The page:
Chapter 3. The Compilation Process

ClojureScript has a tight symbiotic relationship with other tools. This chapter will explain how all the different parts fit together and then demonstrate the ClojureScript compilation process.


ClojureScript is a compiler—that is, a program that takes a “source” representation as input and emits a “target” representation as output. The source representation of the ClojureScript compiler is the ClojureScript language, and the target representation is JavaScript.

Unlike some JavaScript-generation tools and frameworks, ClojureScript itself does not do any “minification” or other optimizations to reduce the size of the JavaScript code it emits. Instead, ClojureScript is designed to work with the Google Closure Compiler to produce optimized JavaScript.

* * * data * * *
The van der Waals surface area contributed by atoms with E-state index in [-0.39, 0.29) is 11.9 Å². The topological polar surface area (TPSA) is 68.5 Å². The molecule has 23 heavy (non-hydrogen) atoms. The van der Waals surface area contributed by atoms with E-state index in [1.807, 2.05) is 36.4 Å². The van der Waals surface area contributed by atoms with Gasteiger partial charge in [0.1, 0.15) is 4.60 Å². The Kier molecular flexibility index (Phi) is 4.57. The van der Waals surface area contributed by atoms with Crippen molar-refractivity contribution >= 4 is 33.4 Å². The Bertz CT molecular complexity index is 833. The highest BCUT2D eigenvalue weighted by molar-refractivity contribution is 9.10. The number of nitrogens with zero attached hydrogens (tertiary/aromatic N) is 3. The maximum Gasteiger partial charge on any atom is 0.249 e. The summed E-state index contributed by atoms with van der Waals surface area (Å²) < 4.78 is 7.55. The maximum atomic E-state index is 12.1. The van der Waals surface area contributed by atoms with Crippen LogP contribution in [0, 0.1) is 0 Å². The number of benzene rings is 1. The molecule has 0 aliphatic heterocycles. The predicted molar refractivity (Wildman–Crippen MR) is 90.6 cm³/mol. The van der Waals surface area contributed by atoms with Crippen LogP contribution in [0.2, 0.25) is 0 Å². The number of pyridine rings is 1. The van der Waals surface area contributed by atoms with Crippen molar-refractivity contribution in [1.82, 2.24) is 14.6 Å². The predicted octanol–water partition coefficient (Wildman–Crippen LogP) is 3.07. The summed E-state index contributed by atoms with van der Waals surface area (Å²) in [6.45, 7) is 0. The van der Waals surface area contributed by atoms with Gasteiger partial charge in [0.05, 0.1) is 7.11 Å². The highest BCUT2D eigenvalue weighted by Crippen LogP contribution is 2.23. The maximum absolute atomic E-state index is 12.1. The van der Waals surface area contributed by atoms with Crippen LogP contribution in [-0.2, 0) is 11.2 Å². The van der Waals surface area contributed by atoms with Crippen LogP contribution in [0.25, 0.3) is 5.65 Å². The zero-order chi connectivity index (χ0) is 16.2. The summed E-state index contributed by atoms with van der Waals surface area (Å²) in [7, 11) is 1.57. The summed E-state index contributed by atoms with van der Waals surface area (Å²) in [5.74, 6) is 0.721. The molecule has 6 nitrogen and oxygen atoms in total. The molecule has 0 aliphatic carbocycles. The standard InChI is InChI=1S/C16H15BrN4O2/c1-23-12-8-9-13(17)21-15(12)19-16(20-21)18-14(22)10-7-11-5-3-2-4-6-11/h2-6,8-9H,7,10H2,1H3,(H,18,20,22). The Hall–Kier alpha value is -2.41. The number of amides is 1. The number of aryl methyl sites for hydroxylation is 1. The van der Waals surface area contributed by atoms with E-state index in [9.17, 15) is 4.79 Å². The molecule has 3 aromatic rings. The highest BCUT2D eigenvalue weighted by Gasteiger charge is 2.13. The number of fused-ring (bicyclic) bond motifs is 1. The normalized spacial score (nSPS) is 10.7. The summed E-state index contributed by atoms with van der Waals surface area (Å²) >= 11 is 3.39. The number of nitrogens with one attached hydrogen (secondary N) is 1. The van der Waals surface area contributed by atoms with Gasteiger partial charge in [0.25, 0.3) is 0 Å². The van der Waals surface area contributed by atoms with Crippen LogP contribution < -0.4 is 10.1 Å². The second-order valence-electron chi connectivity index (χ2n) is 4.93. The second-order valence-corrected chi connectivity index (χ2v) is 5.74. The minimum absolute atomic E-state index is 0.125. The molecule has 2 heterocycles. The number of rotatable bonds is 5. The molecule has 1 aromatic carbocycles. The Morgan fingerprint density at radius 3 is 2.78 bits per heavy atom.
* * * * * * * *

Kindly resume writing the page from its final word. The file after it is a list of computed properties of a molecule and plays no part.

Google Closure Compiler

The Google Closure Compiler is a free, open-source compiler that uses JavaScript as both source and target representations. That is, it compiles JavaScript into JavaScript. Along the way, it can perform sophisticated optimizations to reduce the size and improve the runtime performance of JavaScript code.


The fact that “Clojure” and “Closure” are homophones is an unfortunate historical accident. The owners/authors of the two projects have no relationship to one another. In this book, we will always refer to the “Google Closure Compiler” and the “Google Closure Library” by their full names.

The Google Closure Compiler can run in three different modes:

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